Tomorrow evening at 92Y Tribeca, Not Coming to a Theater Near You will present Philippe Garrel's J'entends plus la guitare (1991), reason enough for Leo Goldsmith to look back on Garrel and Nico's ten-year romantic and artistic relationship, which produced "only about a half-dozen films, some threadbare Warholian portraits, shot without sound and on old film stock, others mythopoeic allegories of creation, destruction, and revolution, shot in exotic locales from Iceland to Morocco." It "was this young Garrel who first captivated French cinephiles like Henri Langlois, who hailed Garrel's 1972 film La Cicatrice intérieure as a masterpiece, and Gilles Deleuze who, in 1985, praised Garrel's 'cinema of revelation' in his second Cinema book. Deleuze's reading of Garrel, derived almost entirely from the 60s and 70s films, describes a 'liturgy of bodies,' a devotional, if not exactly pious cinema. For the young Garrel, cinema serves as a vehicle for prophecy and vision, as a religious experience that intersects the French New Wave's near-monastic affinity for the Cinémathèque with the late-60s notion of Christ as the first hippie revolutionary." [Update, 2/8: An Alt Screen roundup.]
Also in New York, a double feature tonight at Light Industry: "Loosely based on episodes from the filmmaker's own life, Jennifer Reeves's Chronic [1996, 16mm, 38 mins] tells the story of Gretchen, a Midwestern punk teenager institutionalized for her, as Reeves puts it, 'so-called mental illness.' … Like Chronic, Sadie Benning's Flat is Beautiful [1998, video, 50 mins] presents a lushly lo-fi coming-of-age tale, here told from the perspective of Taylor, a 12-year-old latchkey tomboy being raised by a single mom in run-down 1980s Minneapolis." Tomorrow night, Light Industry screens Trinh T Minh-ha's Naked Spaces—Living Is Round (1985, 16mm, 135 mins), which "surveys the integration of ritual and work, the home and the world, culture and nature, in the traditional villages of six West African countries (Senegal, Mauritania, Togo, Mali, Burkina Faso, and Benin)."
Jean Renoir's The Crime of Monsieur Lange (1936), "a Popular Front polemic that also plays as an office sex comedy" (Steve Macfarlane at the L), screens tonight at the French Institute Alliance Français as part of the series Carte Blanche to agnès b.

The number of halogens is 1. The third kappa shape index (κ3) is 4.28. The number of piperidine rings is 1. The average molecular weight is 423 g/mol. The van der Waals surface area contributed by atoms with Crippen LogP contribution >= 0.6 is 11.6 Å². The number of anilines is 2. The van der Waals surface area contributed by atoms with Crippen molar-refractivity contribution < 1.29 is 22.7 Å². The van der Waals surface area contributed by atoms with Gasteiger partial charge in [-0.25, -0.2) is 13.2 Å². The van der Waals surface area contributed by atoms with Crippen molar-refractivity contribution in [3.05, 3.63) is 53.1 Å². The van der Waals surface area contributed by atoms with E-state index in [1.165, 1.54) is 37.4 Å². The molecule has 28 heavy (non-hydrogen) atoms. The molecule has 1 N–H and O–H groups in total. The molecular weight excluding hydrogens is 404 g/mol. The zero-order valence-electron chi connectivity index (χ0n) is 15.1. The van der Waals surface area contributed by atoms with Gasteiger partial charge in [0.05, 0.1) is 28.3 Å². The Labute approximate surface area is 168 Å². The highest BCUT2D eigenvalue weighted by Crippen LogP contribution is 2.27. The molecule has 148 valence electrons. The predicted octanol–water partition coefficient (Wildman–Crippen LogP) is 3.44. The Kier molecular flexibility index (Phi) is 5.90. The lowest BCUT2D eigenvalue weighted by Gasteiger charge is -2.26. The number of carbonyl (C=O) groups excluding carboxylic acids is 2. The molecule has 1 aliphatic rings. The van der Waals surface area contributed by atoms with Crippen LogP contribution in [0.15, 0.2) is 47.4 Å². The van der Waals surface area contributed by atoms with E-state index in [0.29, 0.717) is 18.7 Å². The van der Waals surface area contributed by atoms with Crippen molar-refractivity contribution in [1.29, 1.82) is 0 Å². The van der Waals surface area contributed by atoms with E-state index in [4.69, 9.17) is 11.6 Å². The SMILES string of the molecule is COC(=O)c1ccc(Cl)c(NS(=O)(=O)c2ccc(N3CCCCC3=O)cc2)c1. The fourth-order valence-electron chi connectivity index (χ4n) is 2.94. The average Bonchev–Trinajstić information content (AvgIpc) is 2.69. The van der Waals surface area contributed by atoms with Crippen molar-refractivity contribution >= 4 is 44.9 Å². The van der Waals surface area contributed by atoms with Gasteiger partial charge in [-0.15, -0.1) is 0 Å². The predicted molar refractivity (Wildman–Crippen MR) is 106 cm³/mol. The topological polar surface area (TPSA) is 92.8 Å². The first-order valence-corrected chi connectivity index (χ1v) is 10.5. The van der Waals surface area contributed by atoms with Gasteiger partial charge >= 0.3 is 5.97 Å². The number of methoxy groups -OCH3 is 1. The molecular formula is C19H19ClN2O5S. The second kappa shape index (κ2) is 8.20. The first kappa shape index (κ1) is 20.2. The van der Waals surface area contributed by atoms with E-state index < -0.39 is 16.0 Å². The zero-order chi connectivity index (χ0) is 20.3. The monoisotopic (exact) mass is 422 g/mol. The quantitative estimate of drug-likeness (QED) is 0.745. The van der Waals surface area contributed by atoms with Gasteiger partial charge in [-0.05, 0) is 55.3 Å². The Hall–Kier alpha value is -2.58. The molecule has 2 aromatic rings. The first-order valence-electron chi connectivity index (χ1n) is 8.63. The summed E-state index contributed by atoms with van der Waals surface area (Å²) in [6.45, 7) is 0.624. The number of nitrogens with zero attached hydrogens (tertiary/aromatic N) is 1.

Berlin. Tomorrow at Kino Krokodil, Mila Turajlic will be on hand for a Q&A following a screening of her Cinema Komunisto (2010), a documentary chronicling the rise and fall of Yugoslavian president Tito's "Hollywood of the East."
Stockholm. A Trip to the Moon, an exhibition on contemporary art's relationship to film, opens tomorrow at Bonniers Konsthall and will be on view through April 8. A companion conference, Before and After Cinema, will be held on March 9 and 10.
Reading. The Paris Review excerpts a conversation between artist Josh Melnick and editor, sound designer, amateur astronomer, translator and author Walter Murch that appears in full in Melnick's forthcoming book, The 8 Train. For the 2009 work of the same name, Melnick and cinematographer Max Goldman filmed New York subway riders in extreme slow motion, creating portraits with, as Art in General has it, "an ethereal sense of suspended time somewhere between photographic stillness and cinematic motion."
Offscreen presents the first of two issues on popular Italian cinema, this one focusing on the filone, the Italian term for genre "which identifies flexibility to mutate or incorporate 'neighboring' filoni as one of its defining qualities."
"It has never made much sense to to speak of the cinema as capable of being alive or dead." Evan Calder Williams in the New Inquiry.
In the works. Philip Seymour Hoffman is in final talks to star in A Most Wanted Man, Andrew Bovell's adaptation of John le Carré's 2008 thriller to be directed by Anton Corbijn, reports EW's Adam B Vary.
Oren Moverman, whose Rampart opens this week (roundup), will direct an adaptation of Joe Lansdale's novella The Big Blow, reports the Playlist's Kevin Jagernauth.
And FirstShowing's Alex Billington reports that Amy Adams will produce and star in an adaptation of Steve Martin's An Object of Beauty.
Obit. Bill Hinzman, who played the cemetery zombie in George Romero's Night of the Living Dead (1968), has died of cancer, reports the BBC. He was 75.